Why the U.S. election method sucks.

Nov 5, 2008

(Although, as much as it sucks, it still manages to work out sometimes — like last night.)

Often people whine about having to choose between the lesser of two evils, not wanting to throw away their vote on a candidate they really prefer, but who has no chance of winning. Or worse, the dumber ones among them refuse to compromise and go ahead and waste their vote on a third party candidate who has no chance of winning. And I do mean waste.

Not all votes for a third party are wasted. If polls are showing that a third party candidate does indeed have a viable chance, then a vote for that third party candidate would not be wasted. In 1992, when Ross Perot ran as an Independent, and got almost 19% of the popular vote. That’s a good enough showing that I would not call a vote for Ross Perot “throwing your vote away.” Likewise, if you really do have no preference between the major party candidates, then I suppose a third party vote does not amount to throwing your vote away, but this possibility seems unrealistic or the result of ignorance, most likely. How could a knowledgeable voter really have no preference between two major party candidates? But, when polls are showing clearly that a third party candidate has no realistic chance, with the percentage of people who say they’ll vote for him polling in as single digit figures, and one does have a preference between the major two candidates, then a vote for that candidate really is throwing your vote away.

The problem with our voting system here in the U.S. (and most places with voting systems) is that they allow the voter to express an opinion about only one candidate. In a three way race, a voter may have opinions about all three candidates. He may have a favorite which he prefers to the other two, but among those remaining two, he may also have a preference. If the remaining two are the major party candidates while his true favorite is a thrid party candidate with no chance of winning, if a voter votes for his true favorite he must abstain from expressing a preference between the remaining two candidates, even if he has a strong preference for one over the other. This is the central problem with our one man one vote for one candidate voting system. It mathematically enforces a two party system because voters can express only a preference for a single candidate and cannot convey to the election system any information about preferences among candidates for which they do not vote.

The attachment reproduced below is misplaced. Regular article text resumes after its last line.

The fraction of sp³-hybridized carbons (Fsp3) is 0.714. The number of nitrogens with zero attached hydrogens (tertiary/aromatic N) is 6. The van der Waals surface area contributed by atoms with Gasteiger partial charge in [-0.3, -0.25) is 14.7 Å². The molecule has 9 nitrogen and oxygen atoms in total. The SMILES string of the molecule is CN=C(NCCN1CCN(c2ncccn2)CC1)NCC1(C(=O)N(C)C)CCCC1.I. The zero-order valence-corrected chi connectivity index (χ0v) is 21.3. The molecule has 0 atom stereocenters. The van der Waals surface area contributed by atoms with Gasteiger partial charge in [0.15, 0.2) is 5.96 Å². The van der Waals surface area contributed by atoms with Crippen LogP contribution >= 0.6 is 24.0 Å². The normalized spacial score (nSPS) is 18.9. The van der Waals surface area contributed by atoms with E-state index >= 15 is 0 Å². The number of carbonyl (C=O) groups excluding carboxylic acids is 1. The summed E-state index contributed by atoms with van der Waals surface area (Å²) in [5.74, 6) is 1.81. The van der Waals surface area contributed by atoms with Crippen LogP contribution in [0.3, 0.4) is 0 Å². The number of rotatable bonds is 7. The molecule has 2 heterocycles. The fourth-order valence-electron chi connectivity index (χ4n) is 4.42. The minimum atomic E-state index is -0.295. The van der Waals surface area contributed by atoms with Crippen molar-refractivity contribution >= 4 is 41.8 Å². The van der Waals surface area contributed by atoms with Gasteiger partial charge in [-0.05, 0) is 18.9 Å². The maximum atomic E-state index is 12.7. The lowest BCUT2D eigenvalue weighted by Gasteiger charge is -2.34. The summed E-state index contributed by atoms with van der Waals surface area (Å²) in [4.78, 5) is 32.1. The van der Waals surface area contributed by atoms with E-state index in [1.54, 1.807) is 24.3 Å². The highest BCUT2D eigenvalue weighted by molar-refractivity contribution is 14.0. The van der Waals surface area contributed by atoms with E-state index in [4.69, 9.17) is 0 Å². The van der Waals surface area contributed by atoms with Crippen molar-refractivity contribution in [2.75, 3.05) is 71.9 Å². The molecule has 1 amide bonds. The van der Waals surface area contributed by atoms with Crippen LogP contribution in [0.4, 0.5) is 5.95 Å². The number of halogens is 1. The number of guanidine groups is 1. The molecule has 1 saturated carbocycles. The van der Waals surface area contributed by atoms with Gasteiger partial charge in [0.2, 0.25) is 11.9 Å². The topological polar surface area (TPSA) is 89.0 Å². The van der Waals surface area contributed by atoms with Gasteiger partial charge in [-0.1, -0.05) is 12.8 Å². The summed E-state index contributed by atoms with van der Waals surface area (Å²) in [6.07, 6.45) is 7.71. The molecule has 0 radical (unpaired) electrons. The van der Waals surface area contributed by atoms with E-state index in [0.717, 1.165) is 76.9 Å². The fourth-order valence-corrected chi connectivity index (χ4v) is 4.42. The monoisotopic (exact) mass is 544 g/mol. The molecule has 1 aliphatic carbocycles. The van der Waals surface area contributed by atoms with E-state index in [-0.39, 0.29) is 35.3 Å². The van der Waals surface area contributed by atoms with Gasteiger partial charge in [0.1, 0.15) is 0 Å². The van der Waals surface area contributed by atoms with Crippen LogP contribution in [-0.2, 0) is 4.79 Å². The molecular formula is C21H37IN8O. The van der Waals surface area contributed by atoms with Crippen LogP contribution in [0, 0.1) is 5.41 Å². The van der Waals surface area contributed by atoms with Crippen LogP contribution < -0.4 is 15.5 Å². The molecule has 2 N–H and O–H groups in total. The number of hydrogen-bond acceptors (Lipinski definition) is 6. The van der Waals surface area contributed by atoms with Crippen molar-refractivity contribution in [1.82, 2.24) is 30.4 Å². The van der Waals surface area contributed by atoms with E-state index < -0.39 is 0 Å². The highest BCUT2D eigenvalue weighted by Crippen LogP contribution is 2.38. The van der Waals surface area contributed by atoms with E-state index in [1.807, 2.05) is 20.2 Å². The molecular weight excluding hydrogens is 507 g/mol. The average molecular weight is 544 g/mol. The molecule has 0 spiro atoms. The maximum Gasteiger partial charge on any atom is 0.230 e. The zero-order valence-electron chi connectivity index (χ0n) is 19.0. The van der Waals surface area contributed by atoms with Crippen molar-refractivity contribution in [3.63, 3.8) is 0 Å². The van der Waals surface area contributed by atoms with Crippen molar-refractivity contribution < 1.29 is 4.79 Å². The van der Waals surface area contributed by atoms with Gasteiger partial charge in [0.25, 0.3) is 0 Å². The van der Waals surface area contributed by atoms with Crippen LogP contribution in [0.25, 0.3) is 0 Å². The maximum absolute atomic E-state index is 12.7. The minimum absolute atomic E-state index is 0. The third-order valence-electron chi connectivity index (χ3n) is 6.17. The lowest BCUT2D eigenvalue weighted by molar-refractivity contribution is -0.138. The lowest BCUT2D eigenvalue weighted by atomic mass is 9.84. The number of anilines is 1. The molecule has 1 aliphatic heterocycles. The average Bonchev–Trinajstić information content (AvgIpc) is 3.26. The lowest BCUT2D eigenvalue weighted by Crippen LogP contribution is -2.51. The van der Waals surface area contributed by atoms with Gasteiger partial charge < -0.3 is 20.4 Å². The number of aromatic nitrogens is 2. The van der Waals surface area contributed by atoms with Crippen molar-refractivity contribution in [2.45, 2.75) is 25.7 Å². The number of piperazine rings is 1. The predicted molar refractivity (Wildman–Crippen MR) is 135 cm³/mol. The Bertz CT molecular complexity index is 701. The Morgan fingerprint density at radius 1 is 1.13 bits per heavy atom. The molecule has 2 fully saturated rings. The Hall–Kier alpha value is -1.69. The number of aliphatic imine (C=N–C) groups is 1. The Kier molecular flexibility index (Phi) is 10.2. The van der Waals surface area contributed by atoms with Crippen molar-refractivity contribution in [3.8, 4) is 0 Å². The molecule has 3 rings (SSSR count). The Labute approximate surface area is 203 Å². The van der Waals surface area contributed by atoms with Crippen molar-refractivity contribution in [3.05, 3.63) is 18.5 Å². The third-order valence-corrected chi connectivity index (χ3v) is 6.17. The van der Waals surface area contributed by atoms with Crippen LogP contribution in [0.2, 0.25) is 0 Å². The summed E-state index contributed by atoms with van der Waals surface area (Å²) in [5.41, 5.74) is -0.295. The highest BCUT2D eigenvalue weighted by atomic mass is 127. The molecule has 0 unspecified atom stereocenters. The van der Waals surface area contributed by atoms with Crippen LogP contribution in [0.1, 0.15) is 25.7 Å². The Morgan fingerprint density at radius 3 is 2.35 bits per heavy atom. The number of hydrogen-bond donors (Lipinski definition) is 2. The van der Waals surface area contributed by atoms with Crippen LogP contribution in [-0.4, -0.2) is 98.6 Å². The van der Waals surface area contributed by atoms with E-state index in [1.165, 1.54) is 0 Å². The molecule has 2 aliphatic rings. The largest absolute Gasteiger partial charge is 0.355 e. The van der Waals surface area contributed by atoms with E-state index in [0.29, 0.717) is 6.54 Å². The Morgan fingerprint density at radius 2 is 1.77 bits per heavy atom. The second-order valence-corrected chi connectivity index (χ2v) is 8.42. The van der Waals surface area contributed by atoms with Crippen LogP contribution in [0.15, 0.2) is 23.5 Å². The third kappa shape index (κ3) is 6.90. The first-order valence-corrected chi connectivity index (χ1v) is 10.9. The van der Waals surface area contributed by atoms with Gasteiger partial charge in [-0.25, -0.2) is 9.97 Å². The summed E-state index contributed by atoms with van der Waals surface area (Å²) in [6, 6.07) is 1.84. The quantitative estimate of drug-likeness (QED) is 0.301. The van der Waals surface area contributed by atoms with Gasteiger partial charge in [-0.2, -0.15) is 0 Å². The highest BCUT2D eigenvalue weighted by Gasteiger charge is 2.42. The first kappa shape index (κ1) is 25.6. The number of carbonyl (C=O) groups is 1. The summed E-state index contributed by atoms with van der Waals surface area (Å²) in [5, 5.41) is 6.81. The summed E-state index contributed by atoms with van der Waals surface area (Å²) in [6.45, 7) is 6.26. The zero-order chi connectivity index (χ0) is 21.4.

This creates the problem of “spoilers,” in which popular — but not popular enough to win — third party candidates can “steal” votes away from the two main parties and tilt an election in a direction that most of the people do not want it to go. Many people think this is what happened in the 2000 U.S. presidential election, the theory being that most of those voting for Ralph Nader would had voted for Al Gore if Nader had not been an option, and had Nader not run, Al Gore would have won. And if an election is tilted in a direction that most people do not want it to go, the entire point of the election — to get things to go in a direction most people want — has been subverted.

How to fix this: Condorcet or instant runoff election method. (Edit: Dec 6, 2008: See the comments for more about instant runoff vs. Condorcet.)